Industrial production growth touched a 13-month high of 5.7% in November despite demonetisation, aided by a conducive base and fewer festival holidays compared with a year earlier due to the fact that Diwali fell on October 30 in 2016, showed the official data released on Thursday.
The IIP data for November was more sanguine than most analysts predicted. Economists surveyed by Reuters had forecast a 1.3% growth in output compared with a revised 1.8% year-on-year fall in October.
Analysts, however, said the spurt in industrial production in November doesn’t mean a turnaround yet, as the impact of demonetisation could be felt more in December than in November (the note ban was declared on November 8).
In fact, the IIP in November (175.8) was lower than October 2016 (178.1), suggesting industrial production actually dropped sequentially, as was mostly the case in earlier months as well. “Going by the production trend in some sectors such as auto, next month’s (December) IIP growth data may be more indicative of the impact of demonetisation,” Crisil Research wrote after Thursday’s data release.
Pronab Sen, former chairman of the National Statistical Commission tells FE, a note ban hits consumption first and the full impact on the supply side could come with a lag.
The impact of the cash crunch, however, got reflected more in retail inflation that hit 3.41% in December, the lowest since November 2014, as food inflation crashed to just 1.37% in December from 2.03% in November. This suggests the cash crunch during the kharif harvest might have prompted producers to sell cheap, resulting in lower prices of many items even at the retail level.
Although retail inflation averaging under 4% in the past three months, lower than the Reserve Bank of India’s (RBI) 5% target for March 2017, has created some room for the monetary policy panel to trim rates at the next meeting on February 8, some analysts say it may still choose to wait for the fiscal road map to be laid out in the Budget to loosen the policy rates. A rise in global commodity prices, led by oil (it has risen almost 18% since end-November), may also serve to dash the rate cut hopes in February as well.
Already, automobile sales recorded the worst monthly performance in 16 years in December. Also, the Nikkei purchasing managers’ index (PMI) survey showed manufacturing activity contracted for the first time in a year in December, while services contracted for a second straight month. November’s favourable base effect (the IIP had contracted 3.4% in November 2015) will also wane substantially in December.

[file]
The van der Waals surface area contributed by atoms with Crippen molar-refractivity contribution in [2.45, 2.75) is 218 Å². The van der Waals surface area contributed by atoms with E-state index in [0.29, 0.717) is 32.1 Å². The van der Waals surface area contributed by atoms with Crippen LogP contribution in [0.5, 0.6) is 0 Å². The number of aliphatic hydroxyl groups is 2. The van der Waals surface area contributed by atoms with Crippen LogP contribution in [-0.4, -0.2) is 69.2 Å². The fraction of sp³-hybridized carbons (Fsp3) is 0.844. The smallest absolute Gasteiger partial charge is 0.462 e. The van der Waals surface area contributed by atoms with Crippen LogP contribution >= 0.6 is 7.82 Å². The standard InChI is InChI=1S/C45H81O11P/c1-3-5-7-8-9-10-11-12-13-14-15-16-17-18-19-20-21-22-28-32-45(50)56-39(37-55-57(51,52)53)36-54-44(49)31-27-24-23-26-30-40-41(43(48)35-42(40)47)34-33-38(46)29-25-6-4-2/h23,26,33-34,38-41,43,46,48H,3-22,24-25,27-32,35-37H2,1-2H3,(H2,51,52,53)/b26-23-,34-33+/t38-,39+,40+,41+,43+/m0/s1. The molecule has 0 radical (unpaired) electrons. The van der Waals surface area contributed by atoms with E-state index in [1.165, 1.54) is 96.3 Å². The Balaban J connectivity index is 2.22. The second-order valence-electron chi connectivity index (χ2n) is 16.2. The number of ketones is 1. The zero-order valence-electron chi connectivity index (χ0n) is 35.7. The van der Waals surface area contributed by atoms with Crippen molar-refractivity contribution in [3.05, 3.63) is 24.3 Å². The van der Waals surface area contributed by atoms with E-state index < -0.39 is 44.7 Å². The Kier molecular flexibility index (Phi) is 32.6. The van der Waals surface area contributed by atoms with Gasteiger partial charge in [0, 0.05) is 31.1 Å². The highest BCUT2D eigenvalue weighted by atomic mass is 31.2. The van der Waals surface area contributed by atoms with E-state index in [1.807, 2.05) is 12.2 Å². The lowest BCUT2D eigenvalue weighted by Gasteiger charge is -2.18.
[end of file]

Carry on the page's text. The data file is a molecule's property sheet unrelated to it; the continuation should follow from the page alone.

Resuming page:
Aditi Nayar, principal economist at Icra, said: “In most years, we caution against analysing data for October and November individually, as shifts in the festive calendar often distort factory dispatches.”
In 2016, the distortions would extend to December as well, with an early Diwali dampening output in October 2016, fewer holidays obscuring the impact of the note ban in November, and an expected adjustment in inventories likely to affect output growth in December, she said. Lead indicators for mining, manufacturing and electricity point to a loss of momentum in December, she added.
Sunil Kumar Sinha, principal economist, India Ratings & Research, said: “IIP grew 5.7% in November 2016 mainly due to the base effect. In fact the IIP in November 2016 (175.8) is lower than October 2016 (178.1) indicating that factory output has actually declined sequentially. According to use based classification the highest growth has been recorded by the capital goods sector but is again due to extremely low base. On the whole there is nothing to cheer about the November IIP growth as cumulative growth for April-November this fiscal at 0.4% is even lower than 3.8% recorded for the same period last fiscal.”
Although capital goods — a gauge for fixed corporate investment — expanded 15% in December after contracting for 12 months in a row, it was hugely aided by the base effect (The segment had contracted 24.4% in November 2015). Without the 15% surge in capital goods output, the IIP would have grown 4% in November, compared with 2% in the previous month.
Although consumer non-durables rose 2.9% in November, the highest since October 2015, the sector had witnessed marginal expansion in September after 10 straight months of contraction. This suggests rural demand continues to remain tepid. The consumer durables, however, rose 9.8% in November, compared with 0.2% in the previous month.
You may also like to watch this video
The fact that core inflation eased only marginally to 4.9% in December suggests demonetisation hit farmers harder than manufacturers in the non-food and non-fuel sector.